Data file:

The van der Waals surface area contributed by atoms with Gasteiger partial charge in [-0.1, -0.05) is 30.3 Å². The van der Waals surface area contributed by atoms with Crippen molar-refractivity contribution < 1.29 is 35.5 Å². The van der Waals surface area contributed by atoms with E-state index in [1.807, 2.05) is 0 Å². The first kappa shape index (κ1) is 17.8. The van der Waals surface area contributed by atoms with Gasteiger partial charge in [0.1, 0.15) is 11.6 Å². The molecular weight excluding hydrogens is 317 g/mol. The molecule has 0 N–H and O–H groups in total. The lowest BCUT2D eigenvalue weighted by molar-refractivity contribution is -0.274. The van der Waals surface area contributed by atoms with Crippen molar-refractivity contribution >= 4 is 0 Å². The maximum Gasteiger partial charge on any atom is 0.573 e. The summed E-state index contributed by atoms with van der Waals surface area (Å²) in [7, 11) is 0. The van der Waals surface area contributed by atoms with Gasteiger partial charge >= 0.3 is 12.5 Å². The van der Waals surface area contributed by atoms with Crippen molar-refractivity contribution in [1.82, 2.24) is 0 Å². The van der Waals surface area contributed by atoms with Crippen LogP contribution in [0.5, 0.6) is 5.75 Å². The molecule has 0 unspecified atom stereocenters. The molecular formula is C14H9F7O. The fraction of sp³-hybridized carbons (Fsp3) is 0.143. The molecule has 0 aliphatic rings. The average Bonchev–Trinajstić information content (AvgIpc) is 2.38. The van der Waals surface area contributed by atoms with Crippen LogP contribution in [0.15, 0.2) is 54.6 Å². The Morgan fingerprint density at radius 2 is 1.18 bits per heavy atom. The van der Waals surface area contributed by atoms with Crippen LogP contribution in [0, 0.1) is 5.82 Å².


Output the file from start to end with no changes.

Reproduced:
The van der Waals surface area contributed by atoms with Gasteiger partial charge in [-0.1, -0.05) is 30.3 Å². The van der Waals surface area contributed by atoms with Crippen molar-refractivity contribution < 1.29 is 35.5 Å². The van der Waals surface area contributed by atoms with E-state index in [1.807, 2.05) is 0 Å². The first kappa shape index (κ1) is 17.8. The van der Waals surface area contributed by atoms with Gasteiger partial charge in [0.1, 0.15) is 11.6 Å². The molecular weight excluding hydrogens is 317 g/mol. The molecule has 0 N–H and O–H groups in total. The lowest BCUT2D eigenvalue weighted by molar-refractivity contribution is -0.274. The van der Waals surface area contributed by atoms with Crippen molar-refractivity contribution >= 4 is 0 Å². The maximum Gasteiger partial charge on any atom is 0.573 e. The summed E-state index contributed by atoms with van der Waals surface area (Å²) in [7, 11) is 0. The van der Waals surface area contributed by atoms with Gasteiger partial charge >= 0.3 is 12.5 Å². The van der Waals surface area contributed by atoms with Crippen molar-refractivity contribution in [1.82, 2.24) is 0 Å². The van der Waals surface area contributed by atoms with Crippen LogP contribution in [0.5, 0.6) is 5.75 Å². The molecule has 0 unspecified atom stereocenters. The molecular formula is C14H9F7O. The fraction of sp³-hybridized carbons (Fsp3) is 0.143. The molecule has 0 aliphatic rings. The average Bonchev–Trinajstić information content (AvgIpc) is 2.38. The van der Waals surface area contributed by atoms with Crippen LogP contribution in [0.15, 0.2) is 54.6 Å². The Morgan fingerprint density at radius 2 is 1.18 bits per heavy atom. The van der Waals surface area contributed by atoms with Crippen LogP contribution in [0, 0.1) is 5.82 Å².